Next Article in Journal
Solar Access Assessment in Dense Urban Environments: The Effect of Intersections in an Urban Canyon
Next Article in Special Issue
Effects of Syngas Cooling and Biomass Filter Medium on Tar Removal
Previous Article in Journal
Sensitivity-Based Model of Low Voltage Distribution Systems with Distributed Energy Resources
Article Menu
Issue 10 (October) cover image

Export Article

Open AccessEditor’s ChoiceArticle
Energies 2016, 9(10), 794;

Torrefied Biomass Pellets—Comparing Grindability in Different Laboratory Mills

Deutsches Biomasseforschungszentrum gemeinnützige GmbH, Leipzig 04347, Germany
School of Chemical and Process Engineering, University of Leeds, Leeds LS2 9JT, UK
Author to whom correspondence should be addressed.
Received: 17 August 2016 / Accepted: 26 September 2016 / Published: 4 October 2016
(This article belongs to the Special Issue Woody Biomass for Bioenergy Production)
PDF [1498 KB, uploaded 4 October 2016]


The firing and co-firing of biomass in pulverized coal fired power plants around the world is expected to increase in the coming years. Torrefaction may prove to be a suitable way of upgrading biomass for such an application. For transport and storage purposes, the torrefied biomass will tend to be in pellet form. Whilst standard methods for the assessment of the milling characteristics of coal exist, this is not the case for torrefied materials—whether in pellet form or not. The grindability of the fuel directly impacts the overall efficiency of the combustion process and as such it is an important parameter. In the present study, the grindability of different torrefied biomass pellets was tested in three different laboratory mill types; cutting mill (CM), hammer mill (HM) and impact mill (IM). The specific grinding energy (SGE) required for a defined mass throughput of pellets in each mill was measured and results were compared to other pellet characterization methods (e.g., durability, and hardness) as well as the modified Hardgrove Index. Seven different torrefied biomass pellets including willow, pine, beech, poplar, spruce, forest residue and straw were used as feedstock. On average, the particle-size distribution width (across all feedstock) was narrowest for the IM (0.41 mm), followed by the HM (0.51 mm) and widest for the CM (0.62 mm). Regarding the SGE, the IM consumed on average 8.23 Wh/kg while CM and HM consumed 5.15 and 5.24 Wh/kg, respectively. From the three mills compared in this study, the IM seems better fit for being used in a standardized method that could be developed in the future, e.g., as an ISO standard. View Full-Text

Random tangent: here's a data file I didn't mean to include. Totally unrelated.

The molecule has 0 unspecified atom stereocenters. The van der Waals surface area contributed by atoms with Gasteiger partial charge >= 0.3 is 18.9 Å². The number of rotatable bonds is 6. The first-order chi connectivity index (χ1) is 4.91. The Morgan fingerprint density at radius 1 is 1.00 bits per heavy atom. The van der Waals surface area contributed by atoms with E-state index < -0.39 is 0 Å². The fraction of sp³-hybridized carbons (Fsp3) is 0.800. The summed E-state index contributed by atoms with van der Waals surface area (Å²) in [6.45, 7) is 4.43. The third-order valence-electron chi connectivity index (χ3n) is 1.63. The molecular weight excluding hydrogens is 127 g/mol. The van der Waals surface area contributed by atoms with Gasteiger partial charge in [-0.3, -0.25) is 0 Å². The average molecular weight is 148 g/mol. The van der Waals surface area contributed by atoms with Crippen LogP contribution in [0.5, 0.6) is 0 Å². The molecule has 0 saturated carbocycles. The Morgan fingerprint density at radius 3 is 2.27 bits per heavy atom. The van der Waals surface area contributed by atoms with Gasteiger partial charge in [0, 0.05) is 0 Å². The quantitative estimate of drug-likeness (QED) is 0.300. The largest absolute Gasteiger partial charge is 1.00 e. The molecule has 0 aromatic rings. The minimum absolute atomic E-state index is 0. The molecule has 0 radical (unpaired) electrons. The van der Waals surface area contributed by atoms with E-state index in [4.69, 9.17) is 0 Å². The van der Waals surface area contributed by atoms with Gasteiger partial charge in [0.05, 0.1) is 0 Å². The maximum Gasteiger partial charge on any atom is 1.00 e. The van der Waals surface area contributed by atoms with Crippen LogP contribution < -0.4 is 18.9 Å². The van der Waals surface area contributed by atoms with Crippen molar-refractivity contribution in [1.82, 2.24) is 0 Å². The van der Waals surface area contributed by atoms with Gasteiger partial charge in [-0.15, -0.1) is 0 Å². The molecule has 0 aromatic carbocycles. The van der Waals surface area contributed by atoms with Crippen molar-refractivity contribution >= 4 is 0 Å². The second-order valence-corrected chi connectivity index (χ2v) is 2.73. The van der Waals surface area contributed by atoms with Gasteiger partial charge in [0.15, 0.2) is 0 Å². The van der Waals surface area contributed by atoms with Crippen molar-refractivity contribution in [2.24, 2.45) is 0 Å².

Keywords: grindability; torrefied biomass; pellet; energy consumption; co-firing grindability; torrefied biomass; pellet; energy consumption; co-firing

Graphical abstract

This is an open access article distributed under the Creative Commons Attribution License which permits unrestricted use, distribution, and reproduction in any medium, provided the original work is properly cited (CC BY 4.0).

Supplementary material


Share & Cite This Article

MDPI and ACS Style

Khalsa, J.H.A.; Leistner, D.; Weller, N.; Darvell, L.I.; Dooley, B. Torrefied Biomass Pellets—Comparing Grindability in Different Laboratory Mills. Energies 2016, 9, 794.

Show more citation formats Show less citations formats

Note that from the first issue of 2016, MDPI journals use article numbers instead of page numbers. See further details here.

Related Articles

Article Metrics

Article Access Statistics



[Return to top]
Energies EISSN 1996-1073 Published by MDPI AG, Basel, Switzerland RSS E-Mail Table of Contents Alert
Back to Top